That slender consolation relies on the world's outrage, which has been stoked by reports emerging out of Dili. (To blunt that outrage, Indonesia hinted at week's end that it may allow in foreign peacekeeping troops.) With most aid workers and election observers forced out of East Timor, the cramped UNAMET compound became even more of a nerve center. It was the only place that could communicate with the outside world (using U.N. and journalists' satellite phones) and the only safe ground for more than 2,000 refugees who clambered over razor-wire fencing to escape the militias outside. On Wednesday morning, after a U.N. convoy sent to retrieve supplies from a nearby warehouse came under fire, officials in New York decided to pull their people out. "These are supposed to be peacekeeping missions," says the U.N. diplomat. "You're not supposed to get killed." Dozens of staff members and journalists rebelled, fearing that in their absence militia members would massacre the East Timorese who had sheltered in the compound. Ultimately a crew of volunteers remained to fly the blue flag; almost immediately, they faced a mob of militiamen who bullied their way into the compound, threatened the 1,000 remaining refugees with hand grenades, and drove off with several vehicles.

Outside the U.N. compound there was a silence frightening in its completeness.

Other sanctuaries had shut their doors, including Dili's traditional safe havens--the home of Nobel Peace Prize winner Bishop Carlos Ximenes Belo and the headquarters of the Red Cross, both of which were overrun by militias on Monday. Sister Merrilyn Lee, working with the aid group Caritas Australia, helped 400 mostly women and children hide in a Dili convent for a day before militiamen threatened to burn down the shelter. "So we told them they had to go," she says. "It was the worst thing I've had to do in my life. Women with babies at the breast, pregnant women: they had to go back to their homes, alone, with no food."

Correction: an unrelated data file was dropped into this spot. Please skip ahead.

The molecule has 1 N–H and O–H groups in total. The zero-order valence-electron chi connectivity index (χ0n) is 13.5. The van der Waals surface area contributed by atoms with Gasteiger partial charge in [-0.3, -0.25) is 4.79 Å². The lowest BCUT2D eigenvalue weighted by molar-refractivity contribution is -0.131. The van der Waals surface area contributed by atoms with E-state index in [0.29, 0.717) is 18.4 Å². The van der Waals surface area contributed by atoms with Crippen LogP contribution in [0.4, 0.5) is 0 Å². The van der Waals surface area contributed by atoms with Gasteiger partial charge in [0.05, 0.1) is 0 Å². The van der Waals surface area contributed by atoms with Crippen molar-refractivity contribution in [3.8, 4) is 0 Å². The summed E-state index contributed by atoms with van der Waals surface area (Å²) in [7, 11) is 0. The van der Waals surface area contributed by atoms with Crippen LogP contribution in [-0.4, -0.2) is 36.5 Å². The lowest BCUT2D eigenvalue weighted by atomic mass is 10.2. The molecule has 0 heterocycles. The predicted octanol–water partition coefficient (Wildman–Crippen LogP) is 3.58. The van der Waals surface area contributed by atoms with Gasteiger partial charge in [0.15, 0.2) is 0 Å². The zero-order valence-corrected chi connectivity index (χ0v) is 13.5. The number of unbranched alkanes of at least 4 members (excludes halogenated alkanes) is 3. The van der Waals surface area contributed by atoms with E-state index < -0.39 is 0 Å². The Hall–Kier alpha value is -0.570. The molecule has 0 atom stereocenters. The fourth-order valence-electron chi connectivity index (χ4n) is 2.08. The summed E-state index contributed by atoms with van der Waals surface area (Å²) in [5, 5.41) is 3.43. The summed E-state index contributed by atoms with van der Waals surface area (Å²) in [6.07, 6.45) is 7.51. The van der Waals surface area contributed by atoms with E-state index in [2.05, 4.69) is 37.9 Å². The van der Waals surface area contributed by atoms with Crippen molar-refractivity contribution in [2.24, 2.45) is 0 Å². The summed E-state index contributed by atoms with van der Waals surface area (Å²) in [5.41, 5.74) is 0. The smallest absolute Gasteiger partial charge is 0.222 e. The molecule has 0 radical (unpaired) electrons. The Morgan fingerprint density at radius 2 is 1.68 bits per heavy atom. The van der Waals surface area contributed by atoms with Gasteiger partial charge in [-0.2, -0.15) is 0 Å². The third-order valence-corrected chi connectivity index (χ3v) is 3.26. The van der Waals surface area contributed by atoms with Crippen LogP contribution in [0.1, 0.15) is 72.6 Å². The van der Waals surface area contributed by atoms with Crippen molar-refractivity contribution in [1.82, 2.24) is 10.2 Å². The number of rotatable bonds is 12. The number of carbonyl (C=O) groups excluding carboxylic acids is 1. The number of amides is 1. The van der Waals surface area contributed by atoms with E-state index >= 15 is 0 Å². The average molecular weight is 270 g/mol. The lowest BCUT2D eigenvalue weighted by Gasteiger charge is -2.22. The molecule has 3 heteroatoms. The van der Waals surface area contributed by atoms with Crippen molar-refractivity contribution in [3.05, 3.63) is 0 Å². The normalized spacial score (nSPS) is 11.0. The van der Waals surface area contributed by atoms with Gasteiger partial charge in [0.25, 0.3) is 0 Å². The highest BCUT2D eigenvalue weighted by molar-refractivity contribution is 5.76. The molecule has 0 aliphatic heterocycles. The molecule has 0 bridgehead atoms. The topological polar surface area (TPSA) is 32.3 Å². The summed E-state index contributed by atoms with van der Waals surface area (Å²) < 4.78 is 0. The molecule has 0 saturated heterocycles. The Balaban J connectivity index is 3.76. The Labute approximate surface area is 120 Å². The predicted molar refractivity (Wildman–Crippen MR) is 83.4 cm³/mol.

Rumors of mass killings filtered in, although individual tragedies proved easier to confirm. The U.N. reported that at least 100 people were killed in a grenade attack on a church in Suai, while more than a dozen priests and nuns in Dili and Baucau have reportedly been murdered. Caritas Australia says that its East Timor office head, the Rev. Francisco Barreto, and "most" of his 40-member staff are dead. On Thursday night independence leader Xanana Gusmão learned that his father had been killed in Dili. Many others could only fear the worst: in several cases militia members, with the connivance or open disregard of Indonesian troops, culled suspected independence supporters from groups of refugees being forced out of the territory. Their fate remains unknown.

The world knows where those pushed out have gone--mostly to neighboring West Timor--but not why. Many of those who fled were among the 21.5% of East Timorese who voted to accept autonomy within the Republic of Indonesia and who may fear retribution in an independent East Timor. In the West Timorese capital of Kupang, former government officials and their families fill the town's hotel rooms. Less well-off refugees are housed in large camps outside the city, controlled by Aitarak and Besi Merah Putih militiamen who have barred access to journalists and international aid workers. Those East Timorese thought to support independence have been picked out and confined in separate camps, where their condition cannot be monitored.